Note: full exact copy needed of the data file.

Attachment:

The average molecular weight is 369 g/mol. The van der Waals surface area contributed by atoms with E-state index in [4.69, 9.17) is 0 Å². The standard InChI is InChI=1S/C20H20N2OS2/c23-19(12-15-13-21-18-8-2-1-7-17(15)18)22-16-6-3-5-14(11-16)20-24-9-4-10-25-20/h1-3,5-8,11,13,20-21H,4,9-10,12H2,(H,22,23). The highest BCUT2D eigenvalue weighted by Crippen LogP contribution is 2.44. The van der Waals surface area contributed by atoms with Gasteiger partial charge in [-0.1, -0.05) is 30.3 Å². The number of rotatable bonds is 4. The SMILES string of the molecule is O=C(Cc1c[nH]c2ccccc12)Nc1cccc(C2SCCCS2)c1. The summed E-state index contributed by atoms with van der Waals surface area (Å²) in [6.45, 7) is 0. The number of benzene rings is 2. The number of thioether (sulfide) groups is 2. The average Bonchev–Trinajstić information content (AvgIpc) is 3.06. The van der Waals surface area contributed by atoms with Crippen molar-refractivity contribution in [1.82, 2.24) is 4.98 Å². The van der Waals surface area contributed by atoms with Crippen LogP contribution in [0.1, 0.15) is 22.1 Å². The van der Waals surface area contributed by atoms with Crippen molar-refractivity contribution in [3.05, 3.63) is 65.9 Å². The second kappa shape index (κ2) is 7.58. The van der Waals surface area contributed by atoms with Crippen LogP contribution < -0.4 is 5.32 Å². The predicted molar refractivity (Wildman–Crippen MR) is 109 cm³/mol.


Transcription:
The average molecular weight is 369 g/mol. The van der Waals surface area contributed by atoms with E-state index in [4.69, 9.17) is 0 Å². The standard InChI is InChI=1S/C20H20N2OS2/c23-19(12-15-13-21-18-8-2-1-7-17(15)18)22-16-6-3-5-14(11-16)20-24-9-4-10-25-20/h1-3,5-8,11,13,20-21H,4,9-10,12H2,(H,22,23). The highest BCUT2D eigenvalue weighted by Crippen LogP contribution is 2.44. The van der Waals surface area contributed by atoms with Gasteiger partial charge in [-0.1, -0.05) is 30.3 Å². The number of rotatable bonds is 4. The SMILES string of the molecule is O=C(Cc1c[nH]c2ccccc12)Nc1cccc(C2SCCCS2)c1. The summed E-state index contributed by atoms with van der Waals surface area (Å²) in [6.45, 7) is 0. The number of benzene rings is 2. The number of thioether (sulfide) groups is 2. The average Bonchev–Trinajstić information content (AvgIpc) is 3.06. The van der Waals surface area contributed by atoms with Crippen molar-refractivity contribution in [1.82, 2.24) is 4.98 Å². The van der Waals surface area contributed by atoms with Crippen LogP contribution in [0.1, 0.15) is 22.1 Å². The van der Waals surface area contributed by atoms with Crippen molar-refractivity contribution in [3.05, 3.63) is 65.9 Å². The second kappa shape index (κ2) is 7.58. The van der Waals surface area contributed by atoms with Crippen LogP contribution < -0.4 is 5.32 Å². The predicted molar refractivity (Wildman–Crippen MR) is 109 cm³/mol.